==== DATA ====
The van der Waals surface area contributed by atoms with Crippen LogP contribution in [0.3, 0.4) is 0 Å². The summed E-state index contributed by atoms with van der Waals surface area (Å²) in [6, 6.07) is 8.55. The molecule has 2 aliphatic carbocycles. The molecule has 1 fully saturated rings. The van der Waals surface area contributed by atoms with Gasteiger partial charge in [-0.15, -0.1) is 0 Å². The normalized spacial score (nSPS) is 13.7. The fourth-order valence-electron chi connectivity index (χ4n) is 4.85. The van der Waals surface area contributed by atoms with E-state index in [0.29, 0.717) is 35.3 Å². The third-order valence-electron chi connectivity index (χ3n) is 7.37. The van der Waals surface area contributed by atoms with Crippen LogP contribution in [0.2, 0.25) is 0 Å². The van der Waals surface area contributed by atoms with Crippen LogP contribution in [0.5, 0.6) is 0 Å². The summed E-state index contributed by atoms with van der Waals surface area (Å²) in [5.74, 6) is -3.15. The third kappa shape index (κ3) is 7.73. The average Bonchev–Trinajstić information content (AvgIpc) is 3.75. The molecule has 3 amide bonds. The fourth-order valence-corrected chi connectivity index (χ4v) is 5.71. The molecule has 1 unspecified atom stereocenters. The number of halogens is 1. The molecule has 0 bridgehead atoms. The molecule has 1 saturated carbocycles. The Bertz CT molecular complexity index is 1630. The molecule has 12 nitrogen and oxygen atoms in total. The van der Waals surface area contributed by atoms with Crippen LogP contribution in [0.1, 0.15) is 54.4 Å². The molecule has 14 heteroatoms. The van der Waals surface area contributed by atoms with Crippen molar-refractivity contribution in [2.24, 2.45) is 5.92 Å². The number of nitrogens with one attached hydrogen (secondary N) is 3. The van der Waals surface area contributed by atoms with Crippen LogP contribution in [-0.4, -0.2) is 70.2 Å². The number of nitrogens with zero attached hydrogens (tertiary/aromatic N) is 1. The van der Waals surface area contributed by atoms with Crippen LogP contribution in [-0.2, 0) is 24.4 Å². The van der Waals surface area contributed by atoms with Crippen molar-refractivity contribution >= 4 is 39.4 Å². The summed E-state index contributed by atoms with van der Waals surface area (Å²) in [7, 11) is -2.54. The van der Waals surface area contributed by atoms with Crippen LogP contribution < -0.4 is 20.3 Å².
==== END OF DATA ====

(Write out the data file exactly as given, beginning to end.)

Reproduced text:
The van der Waals surface area contributed by atoms with Crippen LogP contribution in [0.3, 0.4) is 0 Å². The summed E-state index contributed by atoms with van der Waals surface area (Å²) in [6, 6.07) is 8.55. The molecule has 2 aliphatic carbocycles. The molecule has 1 fully saturated rings. The van der Waals surface area contributed by atoms with Gasteiger partial charge in [-0.15, -0.1) is 0 Å². The normalized spacial score (nSPS) is 13.7. The fourth-order valence-electron chi connectivity index (χ4n) is 4.85. The van der Waals surface area contributed by atoms with E-state index in [0.29, 0.717) is 35.3 Å². The third-order valence-electron chi connectivity index (χ3n) is 7.37. The van der Waals surface area contributed by atoms with Crippen LogP contribution in [0.2, 0.25) is 0 Å². The van der Waals surface area contributed by atoms with Crippen LogP contribution in [0.5, 0.6) is 0 Å². The summed E-state index contributed by atoms with van der Waals surface area (Å²) in [5.74, 6) is -3.15. The third kappa shape index (κ3) is 7.73. The average Bonchev–Trinajstić information content (AvgIpc) is 3.75. The molecule has 3 amide bonds. The fourth-order valence-corrected chi connectivity index (χ4v) is 5.71. The molecule has 1 unspecified atom stereocenters. The number of halogens is 1. The molecule has 0 bridgehead atoms. The molecule has 1 saturated carbocycles. The Bertz CT molecular complexity index is 1630. The molecule has 12 nitrogen and oxygen atoms in total. The van der Waals surface area contributed by atoms with Crippen LogP contribution in [0.1, 0.15) is 54.4 Å². The molecule has 14 heteroatoms. The van der Waals surface area contributed by atoms with Crippen molar-refractivity contribution in [2.24, 2.45) is 5.92 Å². The number of nitrogens with one attached hydrogen (secondary N) is 3. The van der Waals surface area contributed by atoms with Crippen LogP contribution in [-0.4, -0.2) is 70.2 Å². The number of nitrogens with zero attached hydrogens (tertiary/aromatic N) is 1. The van der Waals surface area contributed by atoms with Crippen LogP contribution in [-0.2, 0) is 24.4 Å². The van der Waals surface area contributed by atoms with Crippen molar-refractivity contribution >= 4 is 39.4 Å². The summed E-state index contributed by atoms with van der Waals surface area (Å²) in [7, 11) is -2.54. The van der Waals surface area contributed by atoms with Crippen LogP contribution < -0.4 is 20.3 Å².